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October 29, 2003
Army files charges regarding interrogation tactics

The Army charged a colonel with assault during an interrogation of an Iraqi detainee:

Lt. Col. Allen B. West says he did not physically abuse the detainee, but used psychological pressure by twice firing his service weapon away from the Iraqi. After the shots were fired, the detainee, an Iraqi police officer, gave up the information on a planned attack around the northern Iraqi town of Saba al Boor.

But the Army is taking a dim view of the interrogation tactic. An Army official at the Pentagon confirmed to The Washington Times yesterday that Col. West has been charged with one count of aggravated assault. A military source said an Article 32 hearing has been scheduled in Iraq that could lead to the Army court-martialing Col. West and sending him to prison for a maximum term of eight years.

Col. West's defense is that the Iraqi was never in any physical danger; West put his body between the Iraqi and the gun, but intended the Iraqi to fear that he was going to be shot unless he complied. It would appear that West's actions were against the UCMJ, but I wonder if this isn't the "sausage factor" at work. There's a proverb that warns, "Those who love sausage and respect the law should never watch either being made." I suspect that those of us who appreciate the results of intelligence interrogations -- American lives saved and Baathists rounded up -- would quail a bit at seeing how they are conducted. Thankfully, West's actions seem to be outside the norm ... or are they?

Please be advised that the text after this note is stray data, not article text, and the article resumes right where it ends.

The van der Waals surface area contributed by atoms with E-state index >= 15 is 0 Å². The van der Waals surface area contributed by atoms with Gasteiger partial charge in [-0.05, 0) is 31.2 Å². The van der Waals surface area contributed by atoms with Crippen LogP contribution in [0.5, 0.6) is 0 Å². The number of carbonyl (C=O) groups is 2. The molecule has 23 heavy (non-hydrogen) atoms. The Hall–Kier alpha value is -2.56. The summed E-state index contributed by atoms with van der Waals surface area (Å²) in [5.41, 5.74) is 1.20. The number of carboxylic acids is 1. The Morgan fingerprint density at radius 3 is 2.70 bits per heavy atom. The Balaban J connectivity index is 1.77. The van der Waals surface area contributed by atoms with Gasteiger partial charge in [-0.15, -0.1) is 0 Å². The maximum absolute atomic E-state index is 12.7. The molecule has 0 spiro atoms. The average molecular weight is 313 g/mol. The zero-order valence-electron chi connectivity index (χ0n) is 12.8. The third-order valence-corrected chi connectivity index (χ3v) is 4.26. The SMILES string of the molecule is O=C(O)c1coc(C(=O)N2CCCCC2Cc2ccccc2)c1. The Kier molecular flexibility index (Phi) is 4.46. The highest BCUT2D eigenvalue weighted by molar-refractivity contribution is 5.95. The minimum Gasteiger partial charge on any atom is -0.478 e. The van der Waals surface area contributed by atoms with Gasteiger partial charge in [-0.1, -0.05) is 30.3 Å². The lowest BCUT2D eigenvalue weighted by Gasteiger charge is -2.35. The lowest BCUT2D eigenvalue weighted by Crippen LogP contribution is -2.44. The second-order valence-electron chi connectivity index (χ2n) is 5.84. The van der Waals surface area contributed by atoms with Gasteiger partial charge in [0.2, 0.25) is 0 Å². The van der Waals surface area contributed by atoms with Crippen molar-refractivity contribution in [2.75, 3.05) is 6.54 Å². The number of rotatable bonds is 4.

Some soldiers are privately questioning the Army's drive to punish the officer for an interrogation technique that likely is used regularly to get information from terrorists. Col. West's unit in Iraq operates amid extreme danger. Fighters loyal to ousted Iraqi dictator Saddam Hussein are poised at any moment to kill the soldiers in ambushes using explosive devices, guns and rocket-propelled grenades. Col. West, 42, says he pressured the Iraqi after taking into account the dangerous environment and the risk to his soldiers' lives.

Colonel West's version of events is reviewed in the article, so be sure to read it through. It still seems to me that the Army is blowing this out of proportion, if Colonel West's description of events is accurate, and I acknowledge that's yet to be seen. If so, the Iraqi was never in physical danger, and West's action saved lives. If the Army feels he went overboard, then reassign or retire him; what justice would there be in a court-martial that may put him in jail for eight years?

Most importantly: will this prosecution result in diminished interrogations that will put American lives needlessly at risk? Because if the price of saving American lives is a couple of frightened Baathists, then I don't see what the problem is.

Sphere It Digg! View blog reactions
Posted by Ed Morrissey at October 29, 2003 5:54 AM

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